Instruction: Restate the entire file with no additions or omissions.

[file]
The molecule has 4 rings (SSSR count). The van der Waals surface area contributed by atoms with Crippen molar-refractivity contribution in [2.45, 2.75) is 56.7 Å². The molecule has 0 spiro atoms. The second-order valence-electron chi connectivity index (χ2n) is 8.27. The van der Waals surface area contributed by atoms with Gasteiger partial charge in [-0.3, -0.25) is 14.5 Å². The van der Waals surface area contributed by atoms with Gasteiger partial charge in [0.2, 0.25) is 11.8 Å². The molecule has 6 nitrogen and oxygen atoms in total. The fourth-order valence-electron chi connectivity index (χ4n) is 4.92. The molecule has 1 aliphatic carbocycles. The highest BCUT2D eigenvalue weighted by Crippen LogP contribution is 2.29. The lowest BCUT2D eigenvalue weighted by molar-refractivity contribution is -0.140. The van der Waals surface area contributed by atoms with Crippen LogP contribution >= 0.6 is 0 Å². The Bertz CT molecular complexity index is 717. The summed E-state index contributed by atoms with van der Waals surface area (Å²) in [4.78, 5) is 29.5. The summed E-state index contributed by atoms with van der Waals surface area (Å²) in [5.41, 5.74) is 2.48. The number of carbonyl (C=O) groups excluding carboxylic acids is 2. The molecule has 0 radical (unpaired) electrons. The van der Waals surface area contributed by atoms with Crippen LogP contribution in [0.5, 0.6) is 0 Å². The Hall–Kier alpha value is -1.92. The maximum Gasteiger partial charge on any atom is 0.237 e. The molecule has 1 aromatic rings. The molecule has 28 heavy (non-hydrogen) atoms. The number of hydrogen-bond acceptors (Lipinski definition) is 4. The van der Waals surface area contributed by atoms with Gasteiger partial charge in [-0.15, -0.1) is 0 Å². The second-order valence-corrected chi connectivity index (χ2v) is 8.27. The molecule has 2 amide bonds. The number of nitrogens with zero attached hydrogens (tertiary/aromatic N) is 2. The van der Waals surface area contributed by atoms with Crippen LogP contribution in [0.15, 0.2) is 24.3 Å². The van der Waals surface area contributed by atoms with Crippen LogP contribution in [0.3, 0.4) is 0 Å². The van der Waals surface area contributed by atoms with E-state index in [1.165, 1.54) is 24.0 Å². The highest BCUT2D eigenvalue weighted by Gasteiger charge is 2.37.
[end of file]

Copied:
The molecule has 4 rings (SSSR count). The van der Waals surface area contributed by atoms with Crippen molar-refractivity contribution in [2.45, 2.75) is 56.7 Å². The molecule has 0 spiro atoms. The second-order valence-electron chi connectivity index (χ2n) is 8.27. The van der Waals surface area contributed by atoms with Gasteiger partial charge in [-0.3, -0.25) is 14.5 Å². The van der Waals surface area contributed by atoms with Gasteiger partial charge in [0.2, 0.25) is 11.8 Å². The molecule has 6 nitrogen and oxygen atoms in total. The fourth-order valence-electron chi connectivity index (χ4n) is 4.92. The molecule has 1 aliphatic carbocycles. The highest BCUT2D eigenvalue weighted by Crippen LogP contribution is 2.29. The lowest BCUT2D eigenvalue weighted by molar-refractivity contribution is -0.140. The van der Waals surface area contributed by atoms with Crippen LogP contribution >= 0.6 is 0 Å². The Bertz CT molecular complexity index is 717. The summed E-state index contributed by atoms with van der Waals surface area (Å²) in [4.78, 5) is 29.5. The summed E-state index contributed by atoms with van der Waals surface area (Å²) in [5.41, 5.74) is 2.48. The number of carbonyl (C=O) groups excluding carboxylic acids is 2. The molecule has 0 radical (unpaired) electrons. The van der Waals surface area contributed by atoms with Crippen LogP contribution in [0.5, 0.6) is 0 Å². The Hall–Kier alpha value is -1.92. The maximum Gasteiger partial charge on any atom is 0.237 e. The molecule has 1 aromatic rings. The molecule has 28 heavy (non-hydrogen) atoms. The number of hydrogen-bond acceptors (Lipinski definition) is 4. The van der Waals surface area contributed by atoms with Gasteiger partial charge in [-0.15, -0.1) is 0 Å². The second-order valence-corrected chi connectivity index (χ2v) is 8.27. The molecule has 2 amide bonds. The number of nitrogens with zero attached hydrogens (tertiary/aromatic N) is 2. The van der Waals surface area contributed by atoms with Crippen LogP contribution in [0.15, 0.2) is 24.3 Å². The van der Waals surface area contributed by atoms with Crippen LogP contribution in [0.3, 0.4) is 0 Å². The van der Waals surface area contributed by atoms with E-state index in [1.165, 1.54) is 24.0 Å². The highest BCUT2D eigenvalue weighted by Gasteiger charge is 2.37.